Press contact: Kirston Fortune, UT Law Communications, (512) 471.7330
AUSTIN, Texas - An interdisciplinary conference, "Subversive Legacies: Constructing the Future," will take place Nov. 22-23 at the University of Texas School of Law to explore and assess the recent legacies of feminist policies, activism and scholarship on gender equality. Susan Estrich, professor of law and politics at the University of Southern California, noted author and political commentator, will give the keynote address at the conference dinner on Nov. 22.
The conference – organized by University of Texas professors Zipporah Wiseman of the School of Law and Susan Sage Heinzelman of the English Department – brings together scholars from the United States and abroad to discuss the different strategies that feminists have employed in their struggle to achieve gender equality. These strategies range from working for legislative change and teaching Women's Studies to enlisting Hollywood filmmakers and actors in the fight against domestic violence.
"Some of these strategies have been successful in focusing attention on women's issues, while others that seemed to promise much have failed to produce any concrete or lasting results," Heinzelman said. She and Wiseman co-authored a book titled Representing Women in Law and Literature and teach in these fields. Wiseman added that conference panelists would discuss what success might look like in achieving gender equity in the 21st century.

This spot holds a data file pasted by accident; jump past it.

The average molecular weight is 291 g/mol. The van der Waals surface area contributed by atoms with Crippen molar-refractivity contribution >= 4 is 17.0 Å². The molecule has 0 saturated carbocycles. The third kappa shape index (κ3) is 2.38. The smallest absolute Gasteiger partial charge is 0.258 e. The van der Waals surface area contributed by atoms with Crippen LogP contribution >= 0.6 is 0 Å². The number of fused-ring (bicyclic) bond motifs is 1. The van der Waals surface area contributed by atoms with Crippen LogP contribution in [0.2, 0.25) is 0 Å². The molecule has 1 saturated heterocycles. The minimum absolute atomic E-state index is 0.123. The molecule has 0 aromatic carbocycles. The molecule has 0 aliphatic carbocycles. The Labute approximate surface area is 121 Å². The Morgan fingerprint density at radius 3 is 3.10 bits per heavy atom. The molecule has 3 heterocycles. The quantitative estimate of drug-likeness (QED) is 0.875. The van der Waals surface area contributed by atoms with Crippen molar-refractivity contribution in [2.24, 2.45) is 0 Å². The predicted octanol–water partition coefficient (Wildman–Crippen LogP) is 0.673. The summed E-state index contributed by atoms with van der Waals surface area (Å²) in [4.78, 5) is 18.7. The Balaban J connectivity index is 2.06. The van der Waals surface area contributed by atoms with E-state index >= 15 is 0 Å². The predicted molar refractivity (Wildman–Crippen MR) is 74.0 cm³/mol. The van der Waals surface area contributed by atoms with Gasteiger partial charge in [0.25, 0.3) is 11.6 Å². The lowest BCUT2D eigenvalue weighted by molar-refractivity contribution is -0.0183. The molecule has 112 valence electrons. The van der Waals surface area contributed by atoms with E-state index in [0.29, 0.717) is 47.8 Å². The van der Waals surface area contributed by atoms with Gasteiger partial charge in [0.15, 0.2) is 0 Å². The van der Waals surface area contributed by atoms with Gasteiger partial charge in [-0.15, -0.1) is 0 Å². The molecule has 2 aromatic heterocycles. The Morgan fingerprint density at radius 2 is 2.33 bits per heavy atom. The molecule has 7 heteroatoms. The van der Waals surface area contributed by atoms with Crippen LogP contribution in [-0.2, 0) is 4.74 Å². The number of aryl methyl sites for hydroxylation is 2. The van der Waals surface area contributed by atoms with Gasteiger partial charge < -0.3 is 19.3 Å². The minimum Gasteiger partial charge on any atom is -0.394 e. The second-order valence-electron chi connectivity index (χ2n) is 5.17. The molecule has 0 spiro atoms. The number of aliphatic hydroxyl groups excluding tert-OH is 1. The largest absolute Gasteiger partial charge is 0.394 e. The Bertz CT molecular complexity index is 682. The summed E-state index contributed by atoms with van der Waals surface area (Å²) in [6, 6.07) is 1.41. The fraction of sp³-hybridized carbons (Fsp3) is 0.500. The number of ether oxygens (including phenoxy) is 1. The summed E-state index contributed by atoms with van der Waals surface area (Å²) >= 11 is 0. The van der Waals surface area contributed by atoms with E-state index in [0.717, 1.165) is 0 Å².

Keynote speaker Estrich will give the Alexander Watkins Terrell Centennial Lecture after dinner in the Townes Hall Atrium on the first day of the conference. University of Texas Professor Sarah Weddington — director of The Weddington Center, a 1967 graduate of UT Law, and a well-known advocate for women — will introduce Estrich. Estrich was the first woman president of the Harvard Law Review, the first woman to head a national presidential campaign (the Dukakis-Bentsen campaign in 1988) and the youngest woman ever to receive tenure at Harvard Law School. She is a nationally syndicated columnist, and author of Real Rape and Sex & Power, a bestseller. She is also a member of the Board of Contributors of USA Today and a contributing editor of The Los Angeles Times.
Registration for the conference, which is open and free to the public, is now closed. There are, however, a few seats still available for the individual panels on Friday and Saturday. The dinner is full. The entire conference will be videotaped and the tapes will be available from the Jamail Center for Legal Research at the University of Texas School of Law.
Sponsors of the conference are The University of Texas School of Law, Cowboy’s Lecture Fund, The Alexander Watkins Terrell Centennial Lecture Fund, The University of Texas at Austin Women’s Studies Program, and The Texas Women’s Law Journal.